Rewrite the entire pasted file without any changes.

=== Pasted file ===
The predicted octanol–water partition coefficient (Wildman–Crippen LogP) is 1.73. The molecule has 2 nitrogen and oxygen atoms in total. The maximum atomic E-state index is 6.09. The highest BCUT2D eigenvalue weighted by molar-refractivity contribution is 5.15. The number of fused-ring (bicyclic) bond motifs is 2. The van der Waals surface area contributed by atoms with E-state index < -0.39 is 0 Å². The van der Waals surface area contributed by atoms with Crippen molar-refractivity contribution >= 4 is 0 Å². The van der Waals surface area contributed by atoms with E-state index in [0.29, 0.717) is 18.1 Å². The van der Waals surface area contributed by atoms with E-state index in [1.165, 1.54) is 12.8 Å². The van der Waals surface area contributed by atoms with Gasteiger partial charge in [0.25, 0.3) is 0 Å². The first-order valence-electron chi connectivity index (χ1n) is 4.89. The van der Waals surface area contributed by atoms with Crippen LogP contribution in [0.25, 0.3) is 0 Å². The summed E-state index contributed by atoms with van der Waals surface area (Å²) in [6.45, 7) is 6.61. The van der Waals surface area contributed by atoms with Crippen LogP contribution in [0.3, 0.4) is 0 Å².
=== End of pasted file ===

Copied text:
The predicted octanol–water partition coefficient (Wildman–Crippen LogP) is 1.73. The molecule has 2 nitrogen and oxygen atoms in total. The maximum atomic E-state index is 6.09. The highest BCUT2D eigenvalue weighted by molar-refractivity contribution is 5.15. The number of fused-ring (bicyclic) bond motifs is 2. The van der Waals surface area contributed by atoms with E-state index < -0.39 is 0 Å². The van der Waals surface area contributed by atoms with Crippen molar-refractivity contribution >= 4 is 0 Å². The van der Waals surface area contributed by atoms with E-state index in [0.29, 0.717) is 18.1 Å². The van der Waals surface area contributed by atoms with E-state index in [1.165, 1.54) is 12.8 Å². The van der Waals surface area contributed by atoms with Gasteiger partial charge in [0.25, 0.3) is 0 Å². The first-order valence-electron chi connectivity index (χ1n) is 4.89. The van der Waals surface area contributed by atoms with Crippen LogP contribution in [0.25, 0.3) is 0 Å². The summed E-state index contributed by atoms with van der Waals surface area (Å²) in [6.45, 7) is 6.61. The van der Waals surface area contributed by atoms with Crippen LogP contribution in [0.3, 0.4) is 0 Å².